Confessions of a side chick

2015-03-15 15:00

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Are affairs the new normal? Zinhle Mapumulo examines evidence that women are now just as keen to jump on the cheating bandwagon as men

For every cheating man, there’s the “other woman”. She may have agreed to be the mistress or found herself in a love triangle she never knew existed, but whichever way you look at it, she is the side chick.

Local research suggests that many South Africans see nothing wrong with being the “spare wheel” in a relationship. In fact, a study conducted in 2008 by the Soul City Institute for Health & Development Communication found that women were more tolerant of the practice than men.

Although the study may be seven years old, the researchers who conducted it say it could be even more widespread now. And marriage counsellors say the number of couples who seek therapy because of extramarital affairs and broken trust is increasing at an alarming rate in South Africa.

A case in point is singer Kelly Khumalo, arguably one of the country’s most famous side chicks, and the not-so-secret mistress of late Bafana Bafana captain Senzo Meyiwa.

She allegedly scratched and hit Meyiwa’s wife, Mandisa Mkhize, during a catfight on Joburg’s M1 highway in 2013. Then, months after Meyiwa’s death, Khumalo took up with married maskandi musician Zamokwakhe “Bhaka” Nzama. But that went sour at last month’s Metro FM Music Awards when she attacked him – “by accident”, she claims – for refusing to leave his wife for her.

The Soul City study, undertaken in 10 southern African countries, polled 179 single and married men and women in urban and rural areas, as well as in informal settlements. Participants were as young as 15; most were older than 20.

Findings showed that both men and women talked about men having a “steady” partner – a wife or girlfriend they were committed to – and secret girlfriends.

Men gave three main reasons for this: seeking sexual satisfaction; being driven by peer pressure; and a strong belief they were naturally inclined to have more than one partner. Women also cited sexual satisfaction, but added money and material benefits to their motivations.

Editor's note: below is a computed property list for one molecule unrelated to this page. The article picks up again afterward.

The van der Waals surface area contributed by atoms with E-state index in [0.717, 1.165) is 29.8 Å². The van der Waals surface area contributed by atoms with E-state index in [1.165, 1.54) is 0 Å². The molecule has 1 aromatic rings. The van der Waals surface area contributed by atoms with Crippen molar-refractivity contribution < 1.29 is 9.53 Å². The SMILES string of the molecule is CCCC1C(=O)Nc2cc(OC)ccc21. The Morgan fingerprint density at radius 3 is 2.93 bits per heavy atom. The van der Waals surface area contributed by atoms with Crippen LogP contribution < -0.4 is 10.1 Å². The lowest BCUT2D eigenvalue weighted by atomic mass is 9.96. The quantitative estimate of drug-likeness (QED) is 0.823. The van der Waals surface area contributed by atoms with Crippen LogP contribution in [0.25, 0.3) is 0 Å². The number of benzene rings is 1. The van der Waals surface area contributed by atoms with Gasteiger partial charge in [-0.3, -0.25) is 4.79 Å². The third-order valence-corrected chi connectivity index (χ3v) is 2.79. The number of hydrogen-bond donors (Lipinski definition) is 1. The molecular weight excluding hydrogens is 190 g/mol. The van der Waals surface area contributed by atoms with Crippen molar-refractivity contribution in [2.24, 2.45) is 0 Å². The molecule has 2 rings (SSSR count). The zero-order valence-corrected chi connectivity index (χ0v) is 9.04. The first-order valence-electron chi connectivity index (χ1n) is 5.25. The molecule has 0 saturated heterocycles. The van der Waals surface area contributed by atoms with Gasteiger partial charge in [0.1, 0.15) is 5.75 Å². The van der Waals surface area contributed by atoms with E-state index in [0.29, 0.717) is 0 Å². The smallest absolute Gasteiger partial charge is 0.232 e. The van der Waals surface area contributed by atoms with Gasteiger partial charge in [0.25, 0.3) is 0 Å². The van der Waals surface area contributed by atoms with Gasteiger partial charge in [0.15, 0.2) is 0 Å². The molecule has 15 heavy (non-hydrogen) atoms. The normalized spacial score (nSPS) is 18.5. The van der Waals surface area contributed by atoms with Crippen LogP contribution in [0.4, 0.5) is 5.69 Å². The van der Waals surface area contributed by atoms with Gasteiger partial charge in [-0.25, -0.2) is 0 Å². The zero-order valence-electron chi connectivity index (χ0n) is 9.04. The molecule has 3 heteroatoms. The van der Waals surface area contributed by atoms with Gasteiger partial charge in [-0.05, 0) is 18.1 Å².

The study found these side relationships were common among both adults and younger people. As for the side partners, they were happy with the situation, as long as their needs were met.

Dr Sue Goldstein, programme director at Soul City, last week said: “People talked about it as if it were a norm to have more than one sexual partner. Some laughed at the idea of having one partner, saying they would be bored if they were monogamous.”

Dr Lindiwe Maduna, a psychologist specialising in relationships and marriage therapy, said the findings held true today.

But while they may be the norm, side relationships cause damage.

Maduna said she was seeing ever more couples in need of counselling because of extramarital affairs.

“It’s not just men who are in the wrong, but increasingly women as well,” she said. “It is as if infidelity has come into fashion and women don’t want to be left behind.”

Although Goldstein could make no comment based on science about what may have changed in the seven years since the study was conducted, she said the practice could be even more widespread now.

Women are finding their space in society and “are more liberated”, she said.

A South African female participant told researchers at the time: “It’s because now we are discerning – we know the difference between good sex and bad sex. You carry on with the other one if he gives you other things, but you know he just doesn’t do it for you sexually.”

Goldstein and Maduna cautioned that the risks of having side partners outweighed the short-lived pleasure. And it was not just about the emotional fallout.

In a country where more than 10% of the population is HIV positive, Goldstein said “it has been proven time and again that having multiple sexual partners increases the risk of a person being infected with HIV”.

Maduna agreed, adding that “it’s not just HIV that cheating people should be worried about, but also a possible violent reaction from their partners when they discover what has been happening behind their backs”.

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